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Australia seeks separate dialogue on China wine dispute


SYDNEY (Reuters) – Australia wants a separate dialogue with China on their dispute over wine, the agriculture minister said on Sunday, rejecting Beijing’s proposal to link wine with other trade issues as the two nations slowly seek to improve battered relations.

China’s removal of tariffs last month on Australian barley has raised hopes for an easing of wine tariffs, in place since 2021, which have hammered the country’s wine exports.

Bilateral relations sank in 2020 when Australia called for an inquiry into COVID-19 origins, triggering reprisals by Beijing, including a raft of trade restrictions that hurt Australia’s export-reliant economy.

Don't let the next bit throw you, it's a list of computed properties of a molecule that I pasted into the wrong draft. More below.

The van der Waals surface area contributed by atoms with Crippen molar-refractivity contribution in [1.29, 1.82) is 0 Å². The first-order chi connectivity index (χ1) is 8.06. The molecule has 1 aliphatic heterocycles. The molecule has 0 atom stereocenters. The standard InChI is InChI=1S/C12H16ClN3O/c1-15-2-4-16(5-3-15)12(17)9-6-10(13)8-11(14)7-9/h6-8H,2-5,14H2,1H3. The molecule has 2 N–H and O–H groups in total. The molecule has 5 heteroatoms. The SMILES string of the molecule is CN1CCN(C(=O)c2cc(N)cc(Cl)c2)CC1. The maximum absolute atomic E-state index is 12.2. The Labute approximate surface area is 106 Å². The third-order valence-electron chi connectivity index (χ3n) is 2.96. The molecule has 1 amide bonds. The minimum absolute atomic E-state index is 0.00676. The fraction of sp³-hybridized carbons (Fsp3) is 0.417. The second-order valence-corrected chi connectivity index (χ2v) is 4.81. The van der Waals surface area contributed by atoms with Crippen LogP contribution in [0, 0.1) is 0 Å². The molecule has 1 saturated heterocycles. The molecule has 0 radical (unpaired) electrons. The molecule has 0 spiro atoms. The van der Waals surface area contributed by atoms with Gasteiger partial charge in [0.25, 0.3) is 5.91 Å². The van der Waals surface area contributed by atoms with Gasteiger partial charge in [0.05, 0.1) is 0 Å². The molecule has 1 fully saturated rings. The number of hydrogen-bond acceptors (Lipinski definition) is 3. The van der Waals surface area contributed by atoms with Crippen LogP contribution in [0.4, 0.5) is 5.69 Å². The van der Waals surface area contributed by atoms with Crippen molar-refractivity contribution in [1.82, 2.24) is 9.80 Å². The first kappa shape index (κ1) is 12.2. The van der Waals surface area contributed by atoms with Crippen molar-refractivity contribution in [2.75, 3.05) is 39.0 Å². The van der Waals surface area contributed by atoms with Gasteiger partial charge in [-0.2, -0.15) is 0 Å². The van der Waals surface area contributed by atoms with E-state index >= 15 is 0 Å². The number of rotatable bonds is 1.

China on Thursday proposed a “packaged solution” that would tie the wine dispute to those about duties on Australian imports of Chinese railway wheels, wind towers and stainless steel sinks, state news agency Xinhua reported.

But Agriculture Minister Murray Watt said on Sunday, “We see them as entirely separate matters.” The government wants the wine dispute “resolved in the same way the barley dispute was resolved – through dialogue”, he told the Australian Broadcasting Corp.

“We will continue our WTO (World Trade Organization) case when it comes to wine and we will continue to defend the case when it comes to steel,” Watt said, referring to disputes ongoing at the global trade body.

China was Australia’s top wine export market before COVID, peaking at A$1.2 billion ($770 million) for the 12 months to January 2020 when the pandemic hit. In the year to June, they had plunged to A$8.1 million ($5.2 million).

($1 = 1.5526 Australian dollars)

(Reporting by Sam McKeith in Sydney; Editing by William Mallard)

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